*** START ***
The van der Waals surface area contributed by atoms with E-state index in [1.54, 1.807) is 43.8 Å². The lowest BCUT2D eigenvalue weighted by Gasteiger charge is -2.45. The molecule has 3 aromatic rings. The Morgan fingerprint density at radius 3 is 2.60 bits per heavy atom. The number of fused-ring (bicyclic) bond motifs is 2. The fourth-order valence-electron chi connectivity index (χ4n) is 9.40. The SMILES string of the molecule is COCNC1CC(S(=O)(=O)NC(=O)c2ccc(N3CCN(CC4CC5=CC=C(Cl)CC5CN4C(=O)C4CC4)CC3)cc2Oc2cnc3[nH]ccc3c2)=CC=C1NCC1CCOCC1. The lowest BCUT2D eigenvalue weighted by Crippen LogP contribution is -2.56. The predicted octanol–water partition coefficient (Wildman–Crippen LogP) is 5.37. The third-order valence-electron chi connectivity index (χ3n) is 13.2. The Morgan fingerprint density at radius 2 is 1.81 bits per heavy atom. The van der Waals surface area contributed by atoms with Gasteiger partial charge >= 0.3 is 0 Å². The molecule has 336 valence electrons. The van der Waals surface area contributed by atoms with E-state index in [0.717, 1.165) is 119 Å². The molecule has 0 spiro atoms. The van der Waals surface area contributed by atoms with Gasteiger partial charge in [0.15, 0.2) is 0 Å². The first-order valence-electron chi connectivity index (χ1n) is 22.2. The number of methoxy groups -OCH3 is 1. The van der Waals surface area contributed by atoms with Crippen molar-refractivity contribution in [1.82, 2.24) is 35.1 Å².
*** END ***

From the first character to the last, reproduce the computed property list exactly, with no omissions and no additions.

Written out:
The van der Waals surface area contributed by atoms with E-state index in [1.54, 1.807) is 43.8 Å². The lowest BCUT2D eigenvalue weighted by Gasteiger charge is -2.45. The molecule has 3 aromatic rings. The Morgan fingerprint density at radius 3 is 2.60 bits per heavy atom. The number of fused-ring (bicyclic) bond motifs is 2. The fourth-order valence-electron chi connectivity index (χ4n) is 9.40. The SMILES string of the molecule is COCNC1CC(S(=O)(=O)NC(=O)c2ccc(N3CCN(CC4CC5=CC=C(Cl)CC5CN4C(=O)C4CC4)CC3)cc2Oc2cnc3[nH]ccc3c2)=CC=C1NCC1CCOCC1. The lowest BCUT2D eigenvalue weighted by Crippen LogP contribution is -2.56. The predicted octanol–water partition coefficient (Wildman–Crippen LogP) is 5.37. The third-order valence-electron chi connectivity index (χ3n) is 13.2. The Morgan fingerprint density at radius 2 is 1.81 bits per heavy atom. The van der Waals surface area contributed by atoms with Gasteiger partial charge >= 0.3 is 0 Å². The molecule has 336 valence electrons. The van der Waals surface area contributed by atoms with E-state index in [0.717, 1.165) is 119 Å². The molecule has 0 spiro atoms. The van der Waals surface area contributed by atoms with Gasteiger partial charge in [0.15, 0.2) is 0 Å². The first-order valence-electron chi connectivity index (χ1n) is 22.2. The number of methoxy groups -OCH3 is 1. The van der Waals surface area contributed by atoms with Crippen molar-refractivity contribution in [1.82, 2.24) is 35.1 Å².